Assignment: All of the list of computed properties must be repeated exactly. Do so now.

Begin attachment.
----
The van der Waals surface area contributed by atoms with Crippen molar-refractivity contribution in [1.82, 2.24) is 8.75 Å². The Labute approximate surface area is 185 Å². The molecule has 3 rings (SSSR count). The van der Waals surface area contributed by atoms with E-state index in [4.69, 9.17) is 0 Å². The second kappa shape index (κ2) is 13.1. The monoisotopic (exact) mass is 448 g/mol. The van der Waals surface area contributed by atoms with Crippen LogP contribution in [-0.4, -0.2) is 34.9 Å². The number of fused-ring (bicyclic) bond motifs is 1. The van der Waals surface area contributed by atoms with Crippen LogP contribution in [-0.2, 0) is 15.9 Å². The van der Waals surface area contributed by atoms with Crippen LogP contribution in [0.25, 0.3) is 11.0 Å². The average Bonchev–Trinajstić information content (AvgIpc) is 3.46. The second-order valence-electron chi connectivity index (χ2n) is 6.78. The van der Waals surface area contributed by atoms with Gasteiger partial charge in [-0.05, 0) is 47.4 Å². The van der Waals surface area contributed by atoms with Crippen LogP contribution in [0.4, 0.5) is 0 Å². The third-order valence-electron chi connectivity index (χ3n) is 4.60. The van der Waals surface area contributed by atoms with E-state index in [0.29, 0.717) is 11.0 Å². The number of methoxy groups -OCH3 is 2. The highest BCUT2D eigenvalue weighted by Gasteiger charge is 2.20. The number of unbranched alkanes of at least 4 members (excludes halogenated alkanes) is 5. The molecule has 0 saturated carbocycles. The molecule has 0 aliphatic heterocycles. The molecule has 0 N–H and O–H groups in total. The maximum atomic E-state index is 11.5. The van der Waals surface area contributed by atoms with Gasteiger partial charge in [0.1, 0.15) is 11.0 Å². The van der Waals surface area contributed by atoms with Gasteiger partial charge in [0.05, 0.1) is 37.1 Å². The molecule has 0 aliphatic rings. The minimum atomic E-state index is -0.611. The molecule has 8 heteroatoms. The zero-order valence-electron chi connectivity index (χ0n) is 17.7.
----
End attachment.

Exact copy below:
The van der Waals surface area contributed by atoms with Crippen molar-refractivity contribution in [1.82, 2.24) is 8.75 Å². The Labute approximate surface area is 185 Å². The molecule has 3 rings (SSSR count). The van der Waals surface area contributed by atoms with E-state index in [4.69, 9.17) is 0 Å². The second kappa shape index (κ2) is 13.1. The monoisotopic (exact) mass is 448 g/mol. The van der Waals surface area contributed by atoms with Crippen LogP contribution in [-0.4, -0.2) is 34.9 Å². The number of fused-ring (bicyclic) bond motifs is 1. The van der Waals surface area contributed by atoms with Crippen LogP contribution in [-0.2, 0) is 15.9 Å². The van der Waals surface area contributed by atoms with Crippen LogP contribution in [0.25, 0.3) is 11.0 Å². The average Bonchev–Trinajstić information content (AvgIpc) is 3.46. The second-order valence-electron chi connectivity index (χ2n) is 6.78. The van der Waals surface area contributed by atoms with Gasteiger partial charge in [-0.05, 0) is 47.4 Å². The van der Waals surface area contributed by atoms with Crippen LogP contribution in [0.4, 0.5) is 0 Å². The third-order valence-electron chi connectivity index (χ3n) is 4.60. The van der Waals surface area contributed by atoms with E-state index in [0.29, 0.717) is 11.0 Å². The number of methoxy groups -OCH3 is 2. The highest BCUT2D eigenvalue weighted by Gasteiger charge is 2.20. The number of unbranched alkanes of at least 4 members (excludes halogenated alkanes) is 5. The molecule has 0 saturated carbocycles. The molecule has 0 aliphatic heterocycles. The molecule has 0 N–H and O–H groups in total. The maximum atomic E-state index is 11.5. The van der Waals surface area contributed by atoms with Gasteiger partial charge in [0.1, 0.15) is 11.0 Å². The van der Waals surface area contributed by atoms with Gasteiger partial charge in [0.05, 0.1) is 37.1 Å². The molecule has 0 aliphatic rings. The minimum atomic E-state index is -0.611. The molecule has 8 heteroatoms. The zero-order valence-electron chi connectivity index (χ0n) is 17.7.